Felicity locked her fingers behind his neck and grinned at him. “Is Ray fixin’ to kiss her at the fair?”
“No I am not,” Raymond said haughtily as Cooper shoved past him. Raymond closed the front door behind them and glared at Jonah. “Don’t be fillin’ her head with nonsense, Mona,” he said as he strode down the path. “Now c’mon. We’re gonna be late.”
“We've been waiting on you for the last half hour. Why the God awful rush now?” Angus asked, holding out his arm to his wife.
“He promised Mary-Anne Watkins he’d meet her at the lemonade stand.” Oscar side-stepped Raymond’s swatting hand and hefted Charlotte onto his shoulders. He took off at a trot making horse noises for the little girl’s benefit and his parents smiled fondly after him.
“Can we do that, Jo-Jo? Can we, can we?” Felicity begged.
Jonah quickly obliged and, after making sure Felicity held on tightly, he headed after Oscar and Charlotte, leaving the others to follow behind at a more sedate pace. The girls laughed as he and Oscar carried them along on their backs. Their joy was Jonah’s favorite sound in the whole world.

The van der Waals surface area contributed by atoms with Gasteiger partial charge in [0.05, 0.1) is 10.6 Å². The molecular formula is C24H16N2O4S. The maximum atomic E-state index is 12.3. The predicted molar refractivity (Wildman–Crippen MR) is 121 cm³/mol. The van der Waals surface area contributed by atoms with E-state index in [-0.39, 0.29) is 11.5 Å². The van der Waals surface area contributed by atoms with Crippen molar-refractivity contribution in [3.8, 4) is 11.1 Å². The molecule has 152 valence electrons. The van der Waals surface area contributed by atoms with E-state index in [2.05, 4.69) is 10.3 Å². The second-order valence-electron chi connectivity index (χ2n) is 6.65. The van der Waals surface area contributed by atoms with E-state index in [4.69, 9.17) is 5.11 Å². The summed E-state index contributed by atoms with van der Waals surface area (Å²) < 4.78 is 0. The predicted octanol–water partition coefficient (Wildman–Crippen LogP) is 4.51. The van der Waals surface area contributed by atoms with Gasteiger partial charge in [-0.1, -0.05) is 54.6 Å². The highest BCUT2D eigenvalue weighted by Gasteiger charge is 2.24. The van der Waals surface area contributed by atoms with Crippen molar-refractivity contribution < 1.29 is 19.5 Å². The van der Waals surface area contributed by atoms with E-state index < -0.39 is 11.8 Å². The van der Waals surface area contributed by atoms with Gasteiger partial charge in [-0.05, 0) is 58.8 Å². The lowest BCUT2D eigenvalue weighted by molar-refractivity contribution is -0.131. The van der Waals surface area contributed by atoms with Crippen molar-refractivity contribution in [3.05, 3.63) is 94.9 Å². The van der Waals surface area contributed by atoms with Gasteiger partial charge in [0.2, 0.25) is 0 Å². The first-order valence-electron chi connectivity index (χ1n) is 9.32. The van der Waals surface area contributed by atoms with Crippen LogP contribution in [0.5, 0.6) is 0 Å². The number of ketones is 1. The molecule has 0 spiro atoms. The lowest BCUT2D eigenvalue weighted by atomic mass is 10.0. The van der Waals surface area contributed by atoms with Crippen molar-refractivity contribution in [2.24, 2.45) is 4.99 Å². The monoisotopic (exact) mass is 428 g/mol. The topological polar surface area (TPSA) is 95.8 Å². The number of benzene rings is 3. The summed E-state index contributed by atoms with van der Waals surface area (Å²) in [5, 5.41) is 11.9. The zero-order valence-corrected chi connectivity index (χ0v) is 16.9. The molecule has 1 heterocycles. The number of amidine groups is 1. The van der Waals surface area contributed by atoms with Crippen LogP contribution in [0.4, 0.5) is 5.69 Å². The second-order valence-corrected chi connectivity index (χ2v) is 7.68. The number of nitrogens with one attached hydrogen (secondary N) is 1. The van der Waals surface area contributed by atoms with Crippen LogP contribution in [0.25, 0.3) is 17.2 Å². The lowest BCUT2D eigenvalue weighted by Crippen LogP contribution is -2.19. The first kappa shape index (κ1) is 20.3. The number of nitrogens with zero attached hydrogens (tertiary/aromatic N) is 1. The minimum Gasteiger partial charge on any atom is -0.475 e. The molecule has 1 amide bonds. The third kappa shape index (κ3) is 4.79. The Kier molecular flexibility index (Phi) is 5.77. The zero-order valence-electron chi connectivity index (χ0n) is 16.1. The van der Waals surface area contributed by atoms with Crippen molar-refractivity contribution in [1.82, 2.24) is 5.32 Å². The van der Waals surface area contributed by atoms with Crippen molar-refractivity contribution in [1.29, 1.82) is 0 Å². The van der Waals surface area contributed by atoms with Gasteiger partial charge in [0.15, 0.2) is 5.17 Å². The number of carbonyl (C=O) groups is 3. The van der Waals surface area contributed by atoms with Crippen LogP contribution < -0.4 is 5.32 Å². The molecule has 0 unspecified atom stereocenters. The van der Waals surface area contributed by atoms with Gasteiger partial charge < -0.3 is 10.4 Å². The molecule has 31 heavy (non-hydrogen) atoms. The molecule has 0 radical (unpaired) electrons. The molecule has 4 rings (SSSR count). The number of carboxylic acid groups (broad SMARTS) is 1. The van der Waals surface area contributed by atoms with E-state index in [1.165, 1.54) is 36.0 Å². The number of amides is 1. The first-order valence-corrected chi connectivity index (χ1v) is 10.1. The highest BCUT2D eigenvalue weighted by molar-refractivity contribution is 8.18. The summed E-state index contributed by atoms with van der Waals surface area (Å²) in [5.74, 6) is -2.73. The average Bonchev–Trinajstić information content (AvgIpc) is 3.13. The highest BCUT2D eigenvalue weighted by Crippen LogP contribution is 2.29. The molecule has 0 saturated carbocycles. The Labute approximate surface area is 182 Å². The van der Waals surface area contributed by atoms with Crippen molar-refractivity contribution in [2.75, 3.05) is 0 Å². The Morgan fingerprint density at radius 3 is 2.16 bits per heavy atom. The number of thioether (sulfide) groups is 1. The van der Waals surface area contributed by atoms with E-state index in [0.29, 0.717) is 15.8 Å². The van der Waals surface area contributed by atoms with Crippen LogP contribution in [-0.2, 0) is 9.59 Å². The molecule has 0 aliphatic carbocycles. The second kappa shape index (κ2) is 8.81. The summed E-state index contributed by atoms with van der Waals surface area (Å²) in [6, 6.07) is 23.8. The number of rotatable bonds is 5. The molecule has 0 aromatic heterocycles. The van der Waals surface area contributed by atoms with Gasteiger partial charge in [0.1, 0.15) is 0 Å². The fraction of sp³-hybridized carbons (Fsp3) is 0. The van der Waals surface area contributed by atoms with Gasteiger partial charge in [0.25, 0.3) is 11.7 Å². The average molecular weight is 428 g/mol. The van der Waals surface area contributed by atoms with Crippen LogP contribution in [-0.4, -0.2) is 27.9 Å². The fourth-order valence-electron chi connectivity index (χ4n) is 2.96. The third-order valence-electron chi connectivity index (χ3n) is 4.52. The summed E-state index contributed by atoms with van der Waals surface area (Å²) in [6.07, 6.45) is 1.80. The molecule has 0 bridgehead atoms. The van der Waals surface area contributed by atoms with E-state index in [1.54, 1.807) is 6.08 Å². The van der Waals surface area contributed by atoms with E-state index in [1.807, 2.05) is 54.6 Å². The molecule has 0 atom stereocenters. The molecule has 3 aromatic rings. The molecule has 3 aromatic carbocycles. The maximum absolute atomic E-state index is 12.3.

The girls had been a surprise addition to the family. He’d been fourteen when they were born and, up until then, the youngest. His mama thought she’d reached the end of her time as far as babies were concerned, but when she started craving pickles dipped in mustard, it was obvious they needed to get the well-used crib down from the attic.
Jonah had fallen in love the moment he laid eyes on them; half an hour old and wailing up a storm, but he didn’t care. They’d taken a bit of getting used to but by the time they could crawl they had all four of their big brothers wrapped firmly around their tiny little fingers.